In a bid to tighten liquidity in the country and conserve reserves, the Central Bank of Nigeria has curbed access to interbank currency market for the purchase of foreign currency bonds as well as a range of goods.
The Apex bank said importers could no longer get hard currency from the interbank market to buy items such as rice, cement, private jets, other construction materials, plastic and rubber products, soap, cosmetics, furniture and Indian incense.
Fears have been expressed concerning CBN’s decision, as analysts speculate that it may lead to diverting dollar demand to the black market, worsening perceptions about economic policy and delaying a decision to devalue the naira in the wake of weak oil prices.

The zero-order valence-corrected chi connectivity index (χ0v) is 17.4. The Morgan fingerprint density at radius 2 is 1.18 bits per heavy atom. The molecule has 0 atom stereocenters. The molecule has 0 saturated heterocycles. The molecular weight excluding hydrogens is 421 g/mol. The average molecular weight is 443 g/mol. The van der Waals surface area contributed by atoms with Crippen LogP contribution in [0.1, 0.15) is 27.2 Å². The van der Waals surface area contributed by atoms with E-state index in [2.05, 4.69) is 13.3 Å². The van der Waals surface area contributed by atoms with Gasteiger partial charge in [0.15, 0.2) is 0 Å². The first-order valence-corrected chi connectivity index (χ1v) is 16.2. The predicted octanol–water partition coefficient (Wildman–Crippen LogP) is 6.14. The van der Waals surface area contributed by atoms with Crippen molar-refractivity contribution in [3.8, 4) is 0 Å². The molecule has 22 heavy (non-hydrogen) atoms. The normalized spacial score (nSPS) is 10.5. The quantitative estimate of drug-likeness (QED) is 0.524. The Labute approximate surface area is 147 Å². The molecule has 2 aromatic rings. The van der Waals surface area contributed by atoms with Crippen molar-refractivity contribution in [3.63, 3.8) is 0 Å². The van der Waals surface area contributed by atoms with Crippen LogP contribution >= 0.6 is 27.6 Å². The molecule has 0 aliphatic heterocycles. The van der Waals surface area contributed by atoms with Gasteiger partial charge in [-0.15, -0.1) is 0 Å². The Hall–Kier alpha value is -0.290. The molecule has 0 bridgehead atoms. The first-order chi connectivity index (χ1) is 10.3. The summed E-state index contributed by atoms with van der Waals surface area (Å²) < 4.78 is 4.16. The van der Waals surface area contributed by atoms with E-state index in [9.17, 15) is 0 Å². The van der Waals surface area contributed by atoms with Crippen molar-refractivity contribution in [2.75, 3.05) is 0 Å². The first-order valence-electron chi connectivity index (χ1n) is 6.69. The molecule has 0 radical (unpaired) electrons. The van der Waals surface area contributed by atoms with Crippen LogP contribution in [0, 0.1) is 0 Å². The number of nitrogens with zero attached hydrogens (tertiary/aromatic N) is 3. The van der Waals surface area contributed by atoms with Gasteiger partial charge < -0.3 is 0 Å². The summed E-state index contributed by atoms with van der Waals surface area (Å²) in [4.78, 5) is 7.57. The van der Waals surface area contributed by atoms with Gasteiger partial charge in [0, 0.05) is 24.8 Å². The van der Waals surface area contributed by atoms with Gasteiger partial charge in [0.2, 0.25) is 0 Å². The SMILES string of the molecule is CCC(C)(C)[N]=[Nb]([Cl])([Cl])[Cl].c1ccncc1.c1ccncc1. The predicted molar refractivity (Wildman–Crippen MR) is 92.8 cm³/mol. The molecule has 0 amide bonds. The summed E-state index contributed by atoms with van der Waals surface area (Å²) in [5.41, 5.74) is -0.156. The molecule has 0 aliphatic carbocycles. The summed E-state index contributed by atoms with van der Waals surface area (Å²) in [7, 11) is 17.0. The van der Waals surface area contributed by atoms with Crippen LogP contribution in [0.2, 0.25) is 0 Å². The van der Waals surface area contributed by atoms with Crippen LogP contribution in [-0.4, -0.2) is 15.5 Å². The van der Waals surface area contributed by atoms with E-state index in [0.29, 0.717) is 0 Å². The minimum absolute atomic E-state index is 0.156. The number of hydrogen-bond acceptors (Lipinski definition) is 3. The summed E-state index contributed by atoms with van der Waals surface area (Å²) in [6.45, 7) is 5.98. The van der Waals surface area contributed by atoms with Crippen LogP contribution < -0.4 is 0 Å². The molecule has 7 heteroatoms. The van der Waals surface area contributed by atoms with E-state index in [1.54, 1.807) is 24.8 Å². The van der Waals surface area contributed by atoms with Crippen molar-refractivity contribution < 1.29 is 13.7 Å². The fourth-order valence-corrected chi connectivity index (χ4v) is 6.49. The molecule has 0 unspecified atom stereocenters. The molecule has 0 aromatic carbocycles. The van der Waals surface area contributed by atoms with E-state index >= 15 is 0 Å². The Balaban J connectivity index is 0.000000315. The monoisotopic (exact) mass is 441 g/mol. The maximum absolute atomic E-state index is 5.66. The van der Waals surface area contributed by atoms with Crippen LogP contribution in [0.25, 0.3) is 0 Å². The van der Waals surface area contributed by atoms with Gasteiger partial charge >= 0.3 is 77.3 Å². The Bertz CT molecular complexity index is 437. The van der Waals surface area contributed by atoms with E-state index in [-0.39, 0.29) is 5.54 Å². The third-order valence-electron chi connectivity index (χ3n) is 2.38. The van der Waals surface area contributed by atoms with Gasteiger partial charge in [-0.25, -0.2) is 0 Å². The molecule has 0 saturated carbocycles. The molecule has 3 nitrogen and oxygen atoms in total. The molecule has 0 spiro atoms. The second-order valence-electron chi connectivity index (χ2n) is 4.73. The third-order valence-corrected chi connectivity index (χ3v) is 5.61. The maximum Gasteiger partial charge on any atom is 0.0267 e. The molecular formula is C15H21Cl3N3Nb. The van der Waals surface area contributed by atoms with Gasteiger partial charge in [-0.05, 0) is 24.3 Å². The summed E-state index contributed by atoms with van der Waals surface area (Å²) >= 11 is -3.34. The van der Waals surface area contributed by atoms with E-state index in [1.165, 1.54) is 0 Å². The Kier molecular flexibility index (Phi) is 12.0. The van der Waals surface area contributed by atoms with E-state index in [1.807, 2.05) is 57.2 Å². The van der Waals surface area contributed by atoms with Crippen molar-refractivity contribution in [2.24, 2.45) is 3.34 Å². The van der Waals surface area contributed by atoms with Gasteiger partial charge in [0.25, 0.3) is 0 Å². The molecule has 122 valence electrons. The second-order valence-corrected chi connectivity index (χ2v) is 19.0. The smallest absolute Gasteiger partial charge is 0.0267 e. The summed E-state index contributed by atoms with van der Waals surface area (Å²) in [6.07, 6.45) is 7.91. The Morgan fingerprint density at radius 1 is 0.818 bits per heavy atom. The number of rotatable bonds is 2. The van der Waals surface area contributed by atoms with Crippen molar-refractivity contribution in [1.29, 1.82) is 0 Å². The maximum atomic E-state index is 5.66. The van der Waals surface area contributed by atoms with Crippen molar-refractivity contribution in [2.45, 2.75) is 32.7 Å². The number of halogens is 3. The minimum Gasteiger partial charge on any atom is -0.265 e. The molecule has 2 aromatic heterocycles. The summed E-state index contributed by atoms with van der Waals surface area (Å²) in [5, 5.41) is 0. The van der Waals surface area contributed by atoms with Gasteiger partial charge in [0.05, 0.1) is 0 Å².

“We see this policy move as confirmation that FX supply remains extremely tight. But more worryingly, it suggests that the central bank remains reluctant to devalue the naira,” said Yvonne Mhango, sub-Saharan Africa economist at Renaissance Capital.
The naira, which was trading at 198.50 on the interbank market, sold for 220 against the dollar at the black market in Lagos on Wednesday.
Currency and bond markets in the country has come under pressure since the price of oil plunged, with CBN spending $3.4 billion to prop up the naira since it fixed the exchange rate in February and tightened trading rules to curb speculation.